Decades after their discovery, four “blank” fragments belonging to the Dead Sea Scroll collection have been discovered to contain text.
The Dead Sea Scrolls were found in 1947 in a series of caves near Qumran in the Judean desert. The approximately 950 scrolls of scriptures and religious texts are one of the most important and widely studied archaeological finds. The scrolls’ dates range between 200 b.c.e. and c.e. 68. The blank parchments were gifted to Ronald Reed of Leeds University in the 1950s to study the leather’s physical and chemical composition. That collection was then donated to the University of Manchester in 1997, and it has since remained untouched in a box on the shelves of the John Rylands Library. That is, until Prof. Joan Taylor of King’s College London reexamined one of the fragments.
“I … thought I might be imagining things,” Professor Taylor said in a press release from the University of Manchester about the find. As Taylor scrutinized one of the pieces of parchment under a microscope, she saw the faint mark of a letter—a lamed—the Hebrew letter “L.”
After discovering the letter, Taylor and her team studied dozens of other fragments for overlooked text. Using multispectral imaging, 51 of the “blank” fragments were photographed front and back. Four of the pieces of parchment were discovered to contain legible text in Hebrew or Aramaic, written in carbon-based ink. Other fragments contained the remnants of letters and rule lines to guide the scribe.
This new discovery is made even more exciting for archaeologists by the increasing number of Dead Sea Scroll fragments in the United States being confirmed as forgeries. Many of the original scrolls were discovered by Bedouin and sold on the antiquities market before the official excavation began. But these four specific pieces were unearthed in the official excavations. They are now the only authenticated textual fragments of the Dead Sea Scrolls in the United Kingdom.
The largest fragment contained four clear lines of text with 15 to 16 letters. Most of the words are broken up, but one word is clearly readable: Shabbat, the Hebrew word for Sabbath. Researchers believe that the text is an excerpt from the book of Ezekiel. Most likely from Ezekiel 46:1-3, which read:
Thus saith the Lord God; The gate of the inner court that looketh toward the east shall be shut the six working days; but on the sabbath day it shall be opened, and in the day of the new moon it shall be opened. And the prince shall enter by the way of the porch of the gate without, and shall stand by the post of the gate, and the priests shall prepare his burnt-offering and his peace-offerings, and he shall worship at the threshold of the gate; then he shall go forth; but the gate shall not be shut until the evening. Likewise the people of the land shall worship at the door of that gate before the Lord in the sabbaths and in the new moons.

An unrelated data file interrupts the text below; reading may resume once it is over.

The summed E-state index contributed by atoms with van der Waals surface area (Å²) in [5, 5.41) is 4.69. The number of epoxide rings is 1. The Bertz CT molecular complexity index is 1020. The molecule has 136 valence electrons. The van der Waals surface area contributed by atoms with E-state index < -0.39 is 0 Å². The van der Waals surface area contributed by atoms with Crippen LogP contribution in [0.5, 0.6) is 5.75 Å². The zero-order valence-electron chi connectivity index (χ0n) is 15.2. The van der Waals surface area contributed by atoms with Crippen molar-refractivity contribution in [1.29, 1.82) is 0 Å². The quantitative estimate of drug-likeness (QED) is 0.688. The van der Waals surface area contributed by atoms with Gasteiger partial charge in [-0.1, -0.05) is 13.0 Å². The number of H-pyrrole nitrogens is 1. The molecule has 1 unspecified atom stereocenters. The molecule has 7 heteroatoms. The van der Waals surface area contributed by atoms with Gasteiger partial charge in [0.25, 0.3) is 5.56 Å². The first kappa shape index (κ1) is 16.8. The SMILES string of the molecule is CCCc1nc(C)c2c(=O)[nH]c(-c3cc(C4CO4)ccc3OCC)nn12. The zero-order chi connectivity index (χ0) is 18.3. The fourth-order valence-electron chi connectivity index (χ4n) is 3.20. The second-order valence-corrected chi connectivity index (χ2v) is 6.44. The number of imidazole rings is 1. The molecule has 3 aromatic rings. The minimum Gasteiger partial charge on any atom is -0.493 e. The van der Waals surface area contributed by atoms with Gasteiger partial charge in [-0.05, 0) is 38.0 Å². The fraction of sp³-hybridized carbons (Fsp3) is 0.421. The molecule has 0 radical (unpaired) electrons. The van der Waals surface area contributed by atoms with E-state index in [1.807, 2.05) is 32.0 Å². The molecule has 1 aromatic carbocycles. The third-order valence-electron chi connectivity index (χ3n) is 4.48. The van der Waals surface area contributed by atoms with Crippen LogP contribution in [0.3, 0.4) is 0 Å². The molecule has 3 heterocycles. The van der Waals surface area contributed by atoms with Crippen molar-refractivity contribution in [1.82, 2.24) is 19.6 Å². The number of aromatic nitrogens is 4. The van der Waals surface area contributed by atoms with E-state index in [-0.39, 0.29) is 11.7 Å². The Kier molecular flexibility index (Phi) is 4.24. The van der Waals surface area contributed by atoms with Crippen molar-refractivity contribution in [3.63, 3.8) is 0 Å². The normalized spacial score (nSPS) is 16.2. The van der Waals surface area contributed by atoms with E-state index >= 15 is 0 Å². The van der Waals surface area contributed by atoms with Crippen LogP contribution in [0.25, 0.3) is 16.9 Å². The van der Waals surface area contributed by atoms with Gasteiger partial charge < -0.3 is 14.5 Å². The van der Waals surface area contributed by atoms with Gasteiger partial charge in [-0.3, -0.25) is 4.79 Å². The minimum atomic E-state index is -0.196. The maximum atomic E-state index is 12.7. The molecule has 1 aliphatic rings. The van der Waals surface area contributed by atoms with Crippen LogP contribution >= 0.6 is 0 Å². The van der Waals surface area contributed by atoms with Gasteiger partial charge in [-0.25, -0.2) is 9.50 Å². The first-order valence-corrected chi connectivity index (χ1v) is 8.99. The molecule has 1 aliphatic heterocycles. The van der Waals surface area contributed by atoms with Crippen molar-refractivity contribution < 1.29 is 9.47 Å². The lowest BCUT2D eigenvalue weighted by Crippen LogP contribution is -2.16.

The manuscripts from the Dead Sea Scrolls include either partial or a complete copy of every book in the Hebrew Bible (except the book of Esther). This means that for over 2,000 years the Hebrew Bible has remained exactly the same, allowing for grammatical variations. Discoveries like this strongly support the continuity and accuracy of the Bible. For more information on the archaeological evidence of Ezekiel and other prophets of the Bible, read Christopher Eames’s article “The Antiquity of the Scriptures: The Prophets.”
Technology Changing Archaeology
This discovery would not have been possible in years past. Recent scientific advances and new techniques in multispectral imaging (msi) have expanded what is possible in archaeology. msi used to be expensive and require bulky sensing equipment in high-tech labs, such as those at nasa. But improvements in technology have made it more portable and cost effective for archaeologists to use, revealing inks and pigments hidden to the naked eye.
Professor Taylor said, “With new techniques for revealing ancient texts now available, I felt we had to know if these letters could be exposed. There are only a few on each fragment, but they are like missing pieces of a jigsaw puzzle you find under a sofa.”
In a recent article for Haaretz, Ariel David wrote about how researchers are using a particle accelerator and cutting edge msi technology to virtually unwrap 2,000-year-old scrolls that have become too brittle to touch.
A team of archaeologists and physicists from Tel Aviv University have made similar discoveries on previously believed-to-be “blank” pottery shards. Using a modified household digital camera, the team, codirected by archaeologist Prof. Israel Finkelstein and physicist Prof. Eli Piasetzky, has revolutionized msi techniques, cutting the cost to less than 5 percent of previous equipment. This portable device is likely to be a useful tool in research labs and excavations alike.
The discoveries of text on the Dead Sea Scroll fragments and the pottery shards has archaeologists feverishly reexamining past finds for undiscovered text. How many precious discoveries have been overlooked because the text wasn’t visible to the human eye? How many are now lying in a box on a shelf in a library somewhere? How many have been lost or discarded on a dig site?
With these technological advancements, archaeologists have never been better equipped to uncover the ancient past.